I Can't Have Kids. So Now What?

"I can't have kids, now what?" was one of the top search terms bringing people to Celery and the City. Although I have several posts about my own infertility journey, I have never written directly to those struggling with this question— a question with which I wrestled for quite sometime. But I am happy to tell you, I am now at a place of complete peace and acceptance. So for those of you who are lost and confused after this devastating news, this one is for you—and I'm giving it to you straight up, as always.

Getting Past The Guilt

As women, we fall into the trap of thinking it's our most important job to bring life into the world. I mean, why do we even have a uterus if not for baby baking? Or, in my case two uteruses. Should I be bringing in double? We feel like we are defective in some way, or perhaps we did something to cause this? But that's not all— we also feel bad we can't give our partner a child. And our parents a grandchild. And the list goes on of burdens we take upon ourselves, when we had no control over ANY of it.

After sulking and feeling all of the aforementioned guilt for about a year (by the way, we are the only hope for grandkids on either side), I decided that it served neither me nor my health to feel this way any longer. And when it came down to it — my loved ones cared more about my well being than their own desires to have babies around. FLIP THE SITCH. Would you be mad at someone for a biological issue they have no control over? If so, you're kind of a horrible person. Well then, they aren't mad at you either. 

Believe it.

Dealing With Pregnancy Announcements 

I've been there. I skipped a baby shower once. I'm pretty mad at myself for it, but I had just gotten the news THAT DAY I could not carry a baby. And that kickstarted a very teary six months where I really had to figure out what kind of person I wanted to be.

The way I see it, there's two options. Do you want to be the girl who is a continual basket case whenever anyone gets preggers? Or the girl your friends feel like they can't even discuss motherhood around because it's uncomfortable? Do you want to be the one who gets left off the shower invite list?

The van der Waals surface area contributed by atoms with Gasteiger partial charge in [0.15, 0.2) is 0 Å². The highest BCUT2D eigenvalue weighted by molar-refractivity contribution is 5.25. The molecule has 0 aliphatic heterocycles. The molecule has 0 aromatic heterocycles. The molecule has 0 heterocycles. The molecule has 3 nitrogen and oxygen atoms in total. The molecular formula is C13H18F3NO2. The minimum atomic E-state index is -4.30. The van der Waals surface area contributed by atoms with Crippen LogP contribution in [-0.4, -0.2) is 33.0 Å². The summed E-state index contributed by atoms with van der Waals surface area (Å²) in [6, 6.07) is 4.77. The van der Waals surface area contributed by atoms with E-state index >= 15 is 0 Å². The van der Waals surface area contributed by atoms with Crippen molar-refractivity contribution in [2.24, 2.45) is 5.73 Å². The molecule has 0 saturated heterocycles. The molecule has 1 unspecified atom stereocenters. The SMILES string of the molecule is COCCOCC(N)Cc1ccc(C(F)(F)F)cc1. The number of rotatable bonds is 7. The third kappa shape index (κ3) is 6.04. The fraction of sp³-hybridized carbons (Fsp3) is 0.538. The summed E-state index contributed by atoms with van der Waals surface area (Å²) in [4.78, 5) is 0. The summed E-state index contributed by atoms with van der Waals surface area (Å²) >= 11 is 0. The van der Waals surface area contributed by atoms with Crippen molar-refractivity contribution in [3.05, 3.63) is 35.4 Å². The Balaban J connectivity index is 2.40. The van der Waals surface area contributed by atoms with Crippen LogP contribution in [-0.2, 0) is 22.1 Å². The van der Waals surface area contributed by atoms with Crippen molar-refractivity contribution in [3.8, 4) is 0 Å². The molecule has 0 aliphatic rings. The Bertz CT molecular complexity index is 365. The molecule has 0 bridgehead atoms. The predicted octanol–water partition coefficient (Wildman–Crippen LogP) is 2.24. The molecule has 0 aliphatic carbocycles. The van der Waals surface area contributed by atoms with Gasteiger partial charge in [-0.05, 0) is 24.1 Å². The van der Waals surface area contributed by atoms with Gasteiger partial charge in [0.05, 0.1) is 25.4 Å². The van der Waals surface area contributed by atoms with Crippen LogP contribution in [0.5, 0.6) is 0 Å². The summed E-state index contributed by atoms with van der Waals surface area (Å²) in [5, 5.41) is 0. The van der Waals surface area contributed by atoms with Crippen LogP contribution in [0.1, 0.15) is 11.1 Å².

Being happy for others has nothing to do with you but also everything to do with you. Your bitterness will is a barrier to your ability to be a good friend. I'm not suggesting this happens over night, but I think if you do some serious soul searching, you'll discover you don't want to be the bitter, sad version of yourself. Maybe for six months. But not forever. You want to be happy for others because you know deep down they couldn't control getting pregnant any more than you could control it not happening.

Don't hold it against them.

Realizing Plans Are Just... Plans

One of the reasons why the whole infertility thing is hard to digest is because we start envisioning our lives with kids from the time we are.... kids. I think our first step to moving on is realizing that plans are just that — plans. They aren't guarantees. They aren't destiny. They are just IDEAS of how we THINK things should turn out.

I actually wrote a whole post about what do do when all your plans go to shit. What if you allowed yourself to LET GO of those plans you made when you were a kid, when you knew nothing about life or the possible struggles you might encounter? What if you stopped being upset about the unfairness of it all and accepted that everyone isn't owed a biological child? Our anatomy isn't something we can just use to cash in on a child when we feel like we're ready.

It sounds harsh, but it's really just the truth.

Rethinking What Life Looks Like

It's interesting how many of my friends with multiple children often tell me how envious they are that I can essentially do whatever I want, whenever I want. No surviving on caffeine and twenty minute naps between fits of chaos. No having to make arrangements when I travel, or just want an afternoon to myself. No being strapped financially or having to move because of school districts. We always envy the life we don't have.

Don't mistake what I'm saying — both of these versions of life are incredible for different reasons. So what if you stopped wishing for the parent life and welcomed the incredible gift you have of freedom and time? Maybe there's a different purpose for your life, that you couldn't accomplish if you were busy raising kids? The possibilities are endless, and so is the sleep you'll be getting. Everything changed for me when I stopped dwelling on the things I felt I was missing out on — and started embracing my fabulously free life.

Change your perspective. 

I hope whatever path you choose, you find peace my friend.

Wondering who's the mysterious wordy genius behind these posts? Follow this little rabbit trail to read more About Me! The use of the term genius is open to interpretation.